I’m more inclined to believe in the Tooth Fairy.
I think President Obama played a very bad hand as well as he could with his speech last night. But that analogy doesn’t quite work, because a bad hand in a card game is a function of chance. Obama (and Kerry) didn’t get here by chance, they created this situation through their own impulsiveness and lack of message discipline.
1. The original “red line” comment in August 2012 was an ad lib in response to a question at a news conference. “With such an evocative phrase, the president had defined his policy in a way some advisers wish they could take back,” The New York Times reported.
2. Obama said he would use his authority as commander-in-chief to punish Assad militarily for using chemical weapons. As public and Congressional opposition mounted, he then abruptly decided in a Friday-evening stroll with his chief of staff to seek authorization from Congress (despite declining to consult Congress before attacking Libya).
3. As it became clear that the authorization effort would lose badly in the Republican House and might lose in the Democratic Senate, John Kerry floated a nonsensical hypothetical about how Assad could avoid an attack by turning over all of his chemical weapons to the “international community.” In the next sentence, he noted (correctly) that this “obviously” will not happen.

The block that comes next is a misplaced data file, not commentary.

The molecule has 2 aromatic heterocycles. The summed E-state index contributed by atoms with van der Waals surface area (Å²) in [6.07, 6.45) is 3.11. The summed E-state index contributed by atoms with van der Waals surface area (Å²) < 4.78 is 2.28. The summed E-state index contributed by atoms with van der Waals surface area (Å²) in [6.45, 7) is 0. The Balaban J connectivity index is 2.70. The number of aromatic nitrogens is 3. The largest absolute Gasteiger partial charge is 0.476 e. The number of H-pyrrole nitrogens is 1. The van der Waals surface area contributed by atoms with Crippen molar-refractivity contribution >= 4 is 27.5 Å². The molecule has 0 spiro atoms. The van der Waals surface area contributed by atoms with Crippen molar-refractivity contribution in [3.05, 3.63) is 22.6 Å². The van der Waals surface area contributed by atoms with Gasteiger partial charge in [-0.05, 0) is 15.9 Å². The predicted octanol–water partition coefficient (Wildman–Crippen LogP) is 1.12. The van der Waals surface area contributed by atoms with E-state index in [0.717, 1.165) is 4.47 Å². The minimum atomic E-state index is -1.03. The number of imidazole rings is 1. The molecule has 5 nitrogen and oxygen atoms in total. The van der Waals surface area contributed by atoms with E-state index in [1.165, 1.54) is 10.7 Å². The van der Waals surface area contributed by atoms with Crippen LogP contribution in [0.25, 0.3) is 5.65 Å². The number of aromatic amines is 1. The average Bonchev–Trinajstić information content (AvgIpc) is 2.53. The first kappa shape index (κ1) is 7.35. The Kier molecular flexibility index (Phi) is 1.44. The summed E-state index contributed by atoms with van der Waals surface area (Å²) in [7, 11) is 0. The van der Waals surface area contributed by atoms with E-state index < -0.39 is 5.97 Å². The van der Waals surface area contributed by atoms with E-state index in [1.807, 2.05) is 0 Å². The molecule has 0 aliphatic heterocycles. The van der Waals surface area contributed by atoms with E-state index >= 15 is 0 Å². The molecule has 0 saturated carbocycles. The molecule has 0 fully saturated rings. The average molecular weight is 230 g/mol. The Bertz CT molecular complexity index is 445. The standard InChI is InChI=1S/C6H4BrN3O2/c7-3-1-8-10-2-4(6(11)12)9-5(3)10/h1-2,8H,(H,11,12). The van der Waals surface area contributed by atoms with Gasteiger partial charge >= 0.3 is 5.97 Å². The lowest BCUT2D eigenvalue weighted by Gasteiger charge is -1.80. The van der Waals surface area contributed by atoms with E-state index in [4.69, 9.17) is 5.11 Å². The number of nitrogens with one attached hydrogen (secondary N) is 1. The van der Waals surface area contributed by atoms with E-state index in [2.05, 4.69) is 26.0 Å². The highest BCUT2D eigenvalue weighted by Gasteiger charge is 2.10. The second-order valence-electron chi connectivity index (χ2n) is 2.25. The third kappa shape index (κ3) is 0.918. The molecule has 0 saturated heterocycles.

4. But former KGB operative Putin recognized an opportunity when he saw it. Putin remembers, even if Obama does not, how adeptly a dictator can string out a UN search for weapons of mass destruction (cf: Hussein, Saddam, 1991-1998 and 2002-2003). So Putin paused in his review of Edward Snowden’s hard drive long enough to throw a lifeline to his Syrian ally and offer to develop a plan for chemical disarmament.
5. This allowed Obama to save face by asking Congress to postpone a vote he knew he would lose, “while we pursue this diplomatic path.” It’s a path on which Putin and Assad will lead Obama in circles.
Max Boot at Commentary did a good job of laying out the patchwork nature of the speech, then asked:
What, one wonders, was the point of the speech? Was it simply that the White House had already booked the TV time and wanted to carry on regardless of the facts? Or does Obama imagine that his stern words will cow Assad into compliance even as it is obvious that opposition in Congress will not allow air strikes?
The former comes closer to the mark, but I think he carried on with the already-scheduled speech because of the facts, not regardless of them. The fact is that canceling the speech would have reinforced the impression of utter disarray. Giving the speech was an opportunity to look presidential, which he did pretty effectively. It was an opportunity to emphasize the horror of chemical weapons, which he did very effectively. He may have moved the needle on public opinion by an “unbelievably small” amount (sorry, I couldn’t resist).
But he may also have set one more trap for himself.
“If diplomacy fails, he’s painted himself in a corner” by laying out the moral case for punishing Assad, said GOP Sen. Lindsey Graham, a leading advocate of punishing Assad militarily. “The leader of the free world can’t say all these things and at the end of the day do nothing.”
(2008 photo of Putin from premier.gov.ru, via Wikipedia)